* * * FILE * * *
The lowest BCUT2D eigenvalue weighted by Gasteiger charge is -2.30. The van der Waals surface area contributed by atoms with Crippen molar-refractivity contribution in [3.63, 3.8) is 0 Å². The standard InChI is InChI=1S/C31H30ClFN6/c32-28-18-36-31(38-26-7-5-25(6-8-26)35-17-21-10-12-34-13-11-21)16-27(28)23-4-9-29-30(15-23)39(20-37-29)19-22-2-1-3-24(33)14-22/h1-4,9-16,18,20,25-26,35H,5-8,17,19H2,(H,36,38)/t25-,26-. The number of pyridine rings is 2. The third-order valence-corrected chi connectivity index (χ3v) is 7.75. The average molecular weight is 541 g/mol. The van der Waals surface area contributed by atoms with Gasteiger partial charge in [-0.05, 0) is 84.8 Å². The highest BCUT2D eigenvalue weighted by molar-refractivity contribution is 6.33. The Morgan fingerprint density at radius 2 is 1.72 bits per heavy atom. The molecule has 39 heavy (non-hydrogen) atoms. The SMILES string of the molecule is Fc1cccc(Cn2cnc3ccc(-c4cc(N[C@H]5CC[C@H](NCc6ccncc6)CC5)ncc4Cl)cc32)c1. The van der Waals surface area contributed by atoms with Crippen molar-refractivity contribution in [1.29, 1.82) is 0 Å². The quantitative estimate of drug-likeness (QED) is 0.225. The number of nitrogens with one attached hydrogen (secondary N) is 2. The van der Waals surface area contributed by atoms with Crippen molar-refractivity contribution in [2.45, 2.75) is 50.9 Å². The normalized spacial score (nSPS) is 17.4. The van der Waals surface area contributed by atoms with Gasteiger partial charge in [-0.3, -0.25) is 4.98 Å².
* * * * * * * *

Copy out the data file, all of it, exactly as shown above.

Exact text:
The lowest BCUT2D eigenvalue weighted by Gasteiger charge is -2.30. The van der Waals surface area contributed by atoms with Crippen molar-refractivity contribution in [3.63, 3.8) is 0 Å². The standard InChI is InChI=1S/C31H30ClFN6/c32-28-18-36-31(38-26-7-5-25(6-8-26)35-17-21-10-12-34-13-11-21)16-27(28)23-4-9-29-30(15-23)39(20-37-29)19-22-2-1-3-24(33)14-22/h1-4,9-16,18,20,25-26,35H,5-8,17,19H2,(H,36,38)/t25-,26-. The number of pyridine rings is 2. The third-order valence-corrected chi connectivity index (χ3v) is 7.75. The average molecular weight is 541 g/mol. The van der Waals surface area contributed by atoms with Gasteiger partial charge in [-0.05, 0) is 84.8 Å². The highest BCUT2D eigenvalue weighted by molar-refractivity contribution is 6.33. The Morgan fingerprint density at radius 2 is 1.72 bits per heavy atom. The molecule has 39 heavy (non-hydrogen) atoms. The SMILES string of the molecule is Fc1cccc(Cn2cnc3ccc(-c4cc(N[C@H]5CC[C@H](NCc6ccncc6)CC5)ncc4Cl)cc32)c1. The van der Waals surface area contributed by atoms with Crippen molar-refractivity contribution in [1.29, 1.82) is 0 Å². The quantitative estimate of drug-likeness (QED) is 0.225. The number of nitrogens with one attached hydrogen (secondary N) is 2. The van der Waals surface area contributed by atoms with Crippen molar-refractivity contribution in [2.45, 2.75) is 50.9 Å². The normalized spacial score (nSPS) is 17.4. The van der Waals surface area contributed by atoms with Gasteiger partial charge in [-0.3, -0.25) is 4.98 Å².